Florence in the Late Gothic Period (1300s)

In the thirteenth and early fourteenth centuries, Florence’s population doubled. Bankers and merchants replaced the old noble families as the center of power.

1300s

Beginner's guide

The city-state of Florence in the thirteenth and early fourteenth centuries was a city on the rise (until the black death).

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Inventing the image of Saint Francis
Inventing the image of Saint Francis

a new image of a new saint in the Basilica of Santa Croce, Florence

Cimabue, Maestà
Cimabue, Maestà

Set against gleaming gold, Mary and Christ sit on an intricately carved throne studded with gems.

Giotto, Arena (Scrovegni) Chapel
Giotto, Arena (Scrovegni) Chapel

Like a comic without words, these frescoes tell the story of Christ and his parents—and give their patron a cameo.

Dante’s <em>Divine Comedy</em> in Late Medieval and Early Renaissance art
Dante’s Divine Comedy in Late Medieval and Early Renaissance art

Dante’s vision of Hell inspired generations of artists—and his words still feed imaginations today.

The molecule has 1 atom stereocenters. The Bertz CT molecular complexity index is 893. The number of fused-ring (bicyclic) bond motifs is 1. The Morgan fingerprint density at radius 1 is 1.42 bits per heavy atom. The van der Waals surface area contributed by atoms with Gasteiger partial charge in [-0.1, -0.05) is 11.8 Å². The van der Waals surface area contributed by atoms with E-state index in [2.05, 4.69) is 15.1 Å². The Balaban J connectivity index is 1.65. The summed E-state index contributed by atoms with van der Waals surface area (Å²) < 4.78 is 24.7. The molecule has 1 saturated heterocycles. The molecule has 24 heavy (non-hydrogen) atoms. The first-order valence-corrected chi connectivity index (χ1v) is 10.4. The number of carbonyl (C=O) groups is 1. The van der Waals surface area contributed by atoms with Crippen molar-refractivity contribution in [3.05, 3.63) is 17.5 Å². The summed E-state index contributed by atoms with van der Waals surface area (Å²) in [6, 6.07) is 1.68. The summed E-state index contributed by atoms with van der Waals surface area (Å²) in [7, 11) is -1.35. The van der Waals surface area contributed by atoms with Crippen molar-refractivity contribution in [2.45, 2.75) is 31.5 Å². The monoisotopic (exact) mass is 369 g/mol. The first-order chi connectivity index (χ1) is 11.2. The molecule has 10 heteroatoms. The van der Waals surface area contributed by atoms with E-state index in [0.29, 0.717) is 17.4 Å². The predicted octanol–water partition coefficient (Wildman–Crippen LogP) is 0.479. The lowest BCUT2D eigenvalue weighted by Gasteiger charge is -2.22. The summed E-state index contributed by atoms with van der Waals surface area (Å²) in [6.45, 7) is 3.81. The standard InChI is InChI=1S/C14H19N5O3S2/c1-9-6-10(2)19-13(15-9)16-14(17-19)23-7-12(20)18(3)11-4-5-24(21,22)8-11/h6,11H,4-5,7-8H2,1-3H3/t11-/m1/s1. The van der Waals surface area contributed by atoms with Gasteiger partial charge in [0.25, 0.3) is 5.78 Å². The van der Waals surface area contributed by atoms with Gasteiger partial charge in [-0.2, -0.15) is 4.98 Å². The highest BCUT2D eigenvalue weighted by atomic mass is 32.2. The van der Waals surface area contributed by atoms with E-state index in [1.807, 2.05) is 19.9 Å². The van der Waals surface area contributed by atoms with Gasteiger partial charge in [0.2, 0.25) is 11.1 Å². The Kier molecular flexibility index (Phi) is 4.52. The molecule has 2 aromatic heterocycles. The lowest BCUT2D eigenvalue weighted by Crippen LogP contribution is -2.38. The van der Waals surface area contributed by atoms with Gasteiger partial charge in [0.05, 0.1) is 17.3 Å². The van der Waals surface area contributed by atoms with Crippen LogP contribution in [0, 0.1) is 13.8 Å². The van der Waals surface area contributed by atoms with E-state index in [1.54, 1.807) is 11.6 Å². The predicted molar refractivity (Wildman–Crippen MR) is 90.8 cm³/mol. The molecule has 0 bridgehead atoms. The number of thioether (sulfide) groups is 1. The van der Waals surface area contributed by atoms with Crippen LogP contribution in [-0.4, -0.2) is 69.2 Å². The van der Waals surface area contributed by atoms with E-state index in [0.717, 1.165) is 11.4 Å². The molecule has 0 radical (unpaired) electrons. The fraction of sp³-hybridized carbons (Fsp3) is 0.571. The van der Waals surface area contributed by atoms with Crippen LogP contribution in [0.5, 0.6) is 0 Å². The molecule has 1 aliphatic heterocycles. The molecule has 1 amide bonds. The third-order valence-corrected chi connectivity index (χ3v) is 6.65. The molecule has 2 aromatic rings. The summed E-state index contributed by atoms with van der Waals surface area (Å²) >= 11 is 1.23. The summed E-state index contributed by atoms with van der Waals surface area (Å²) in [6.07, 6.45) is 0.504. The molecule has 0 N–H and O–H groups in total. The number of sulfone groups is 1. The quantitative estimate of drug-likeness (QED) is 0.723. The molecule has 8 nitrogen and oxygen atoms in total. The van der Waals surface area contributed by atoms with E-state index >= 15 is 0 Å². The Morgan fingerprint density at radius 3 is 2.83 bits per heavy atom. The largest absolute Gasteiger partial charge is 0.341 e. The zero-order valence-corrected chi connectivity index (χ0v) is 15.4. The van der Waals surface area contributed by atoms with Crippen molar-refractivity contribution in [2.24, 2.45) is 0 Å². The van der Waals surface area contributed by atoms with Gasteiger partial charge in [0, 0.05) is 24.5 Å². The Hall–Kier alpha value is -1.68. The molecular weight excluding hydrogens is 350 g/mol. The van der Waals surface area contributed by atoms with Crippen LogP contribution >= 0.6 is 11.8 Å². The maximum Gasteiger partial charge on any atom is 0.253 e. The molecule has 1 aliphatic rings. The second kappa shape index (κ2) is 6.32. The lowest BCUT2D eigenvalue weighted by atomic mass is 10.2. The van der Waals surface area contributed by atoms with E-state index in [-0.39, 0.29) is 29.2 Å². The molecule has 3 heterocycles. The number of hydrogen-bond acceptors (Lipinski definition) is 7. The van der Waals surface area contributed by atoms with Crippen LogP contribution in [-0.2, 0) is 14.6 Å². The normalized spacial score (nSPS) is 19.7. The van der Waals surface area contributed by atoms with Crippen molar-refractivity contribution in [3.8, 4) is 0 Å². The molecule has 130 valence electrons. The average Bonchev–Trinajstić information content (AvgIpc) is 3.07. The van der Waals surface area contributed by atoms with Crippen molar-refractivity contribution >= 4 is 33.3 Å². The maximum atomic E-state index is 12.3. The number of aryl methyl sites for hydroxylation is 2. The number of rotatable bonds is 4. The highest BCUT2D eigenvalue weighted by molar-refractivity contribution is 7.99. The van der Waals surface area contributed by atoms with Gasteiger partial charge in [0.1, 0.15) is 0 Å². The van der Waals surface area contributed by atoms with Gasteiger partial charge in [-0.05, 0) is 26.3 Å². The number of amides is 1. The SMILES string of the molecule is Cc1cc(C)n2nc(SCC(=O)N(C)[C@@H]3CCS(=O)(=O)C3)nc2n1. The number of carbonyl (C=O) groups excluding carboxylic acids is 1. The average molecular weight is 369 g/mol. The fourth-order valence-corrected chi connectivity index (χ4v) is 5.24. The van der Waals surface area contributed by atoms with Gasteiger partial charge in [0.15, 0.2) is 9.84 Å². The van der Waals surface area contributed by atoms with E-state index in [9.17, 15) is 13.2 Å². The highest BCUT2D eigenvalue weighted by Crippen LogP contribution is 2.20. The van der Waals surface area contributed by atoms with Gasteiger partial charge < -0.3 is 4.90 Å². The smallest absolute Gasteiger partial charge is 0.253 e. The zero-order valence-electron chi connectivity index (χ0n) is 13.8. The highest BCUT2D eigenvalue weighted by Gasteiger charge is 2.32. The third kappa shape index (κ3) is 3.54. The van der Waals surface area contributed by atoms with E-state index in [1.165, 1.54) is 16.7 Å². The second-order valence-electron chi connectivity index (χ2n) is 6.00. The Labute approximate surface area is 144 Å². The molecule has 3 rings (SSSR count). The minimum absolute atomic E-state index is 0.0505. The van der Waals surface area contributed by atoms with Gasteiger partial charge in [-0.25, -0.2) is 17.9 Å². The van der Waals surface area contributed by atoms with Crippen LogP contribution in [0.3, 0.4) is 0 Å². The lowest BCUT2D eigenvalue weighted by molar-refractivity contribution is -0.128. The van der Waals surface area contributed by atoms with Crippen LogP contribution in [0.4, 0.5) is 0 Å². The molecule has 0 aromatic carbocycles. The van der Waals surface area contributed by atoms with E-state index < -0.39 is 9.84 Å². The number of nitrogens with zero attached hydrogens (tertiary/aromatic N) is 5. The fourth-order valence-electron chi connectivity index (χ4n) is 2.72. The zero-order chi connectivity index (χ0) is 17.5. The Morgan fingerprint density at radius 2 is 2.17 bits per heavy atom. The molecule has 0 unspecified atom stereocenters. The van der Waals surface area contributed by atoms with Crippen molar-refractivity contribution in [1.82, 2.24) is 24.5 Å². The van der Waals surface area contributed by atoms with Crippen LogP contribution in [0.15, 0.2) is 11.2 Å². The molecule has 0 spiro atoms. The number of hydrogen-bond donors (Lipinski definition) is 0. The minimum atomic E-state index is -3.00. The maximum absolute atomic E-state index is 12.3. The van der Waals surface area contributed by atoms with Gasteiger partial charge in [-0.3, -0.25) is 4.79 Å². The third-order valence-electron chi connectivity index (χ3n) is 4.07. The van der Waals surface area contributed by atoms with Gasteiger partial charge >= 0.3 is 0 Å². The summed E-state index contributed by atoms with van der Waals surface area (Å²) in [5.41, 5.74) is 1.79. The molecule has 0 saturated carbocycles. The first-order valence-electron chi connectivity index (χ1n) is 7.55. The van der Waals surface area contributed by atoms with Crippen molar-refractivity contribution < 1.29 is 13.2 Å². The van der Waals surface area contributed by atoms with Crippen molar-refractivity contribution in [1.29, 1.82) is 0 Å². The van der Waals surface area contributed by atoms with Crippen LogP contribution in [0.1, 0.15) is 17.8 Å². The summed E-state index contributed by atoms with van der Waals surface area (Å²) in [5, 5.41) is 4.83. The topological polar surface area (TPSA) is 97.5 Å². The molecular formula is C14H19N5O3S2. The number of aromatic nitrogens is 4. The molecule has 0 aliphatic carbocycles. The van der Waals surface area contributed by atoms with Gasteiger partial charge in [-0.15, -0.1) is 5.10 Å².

Florence in the Late Gothic period, an introduction
Florence in the Late Gothic period, an introduction

Boom times in Florence saw a rise in art commissions, and the Italo-Byzantine style yielded to Giotto’s naturalism.

Cimabue, <em>Santa Trinita Madonna and Child Enthroned</em>
Cimabue, Santa Trinita Madonna and Child Enthroned

This huge panel hints at the coming Renaissance, but the figures remain weightless and their features, elongated.

Cimabue and Giotto compared
Cimabue and Giotto compared

Only decades apart—but what a difference. Next to Giotto’s substantial Virgin, Cimabue’s appears flat yet elegant.

Giotto, Arena (Scrovegni) Chapel (part 4 of 4)
Giotto, Arena (Scrovegni) Chapel (part 4 of 4)

Christ sits as Judge, separating the blessed from the damned. In Hell, money lenders—like Scrovegni—appear hanged.

Giotto, Arena (Scrovegni) Chapel (part 3 of 4)
Giotto, Arena (Scrovegni) Chapel (part 3 of 4)

In this powerful scene, Mary cradles the dead Christ. A simple landscape and mourning crowd direct us to her grief.

Giotto, Arena (Scrovegni) Chapel (part 2 of 4)
Giotto, Arena (Scrovegni) Chapel (part 2 of 4)

With their emotion, gestures, mass, and volume, Giotto’s people seem real—and time moves with them.

Giotto, Arena (Scrovegni) Chapel (part 1 of 4)
Giotto, Arena (Scrovegni) Chapel (part 1 of 4)

Painting covers every inch of this chapel, from the spiraling narrative cycle to the star-studded blue sky.

Giotto, <em>The Entombment of Mary</em>
Giotto, The Entombment of Mary

Hooked thumbs, pressing elbows, open mouths—these details lend intimacy and reality to an otherwise formal scene.

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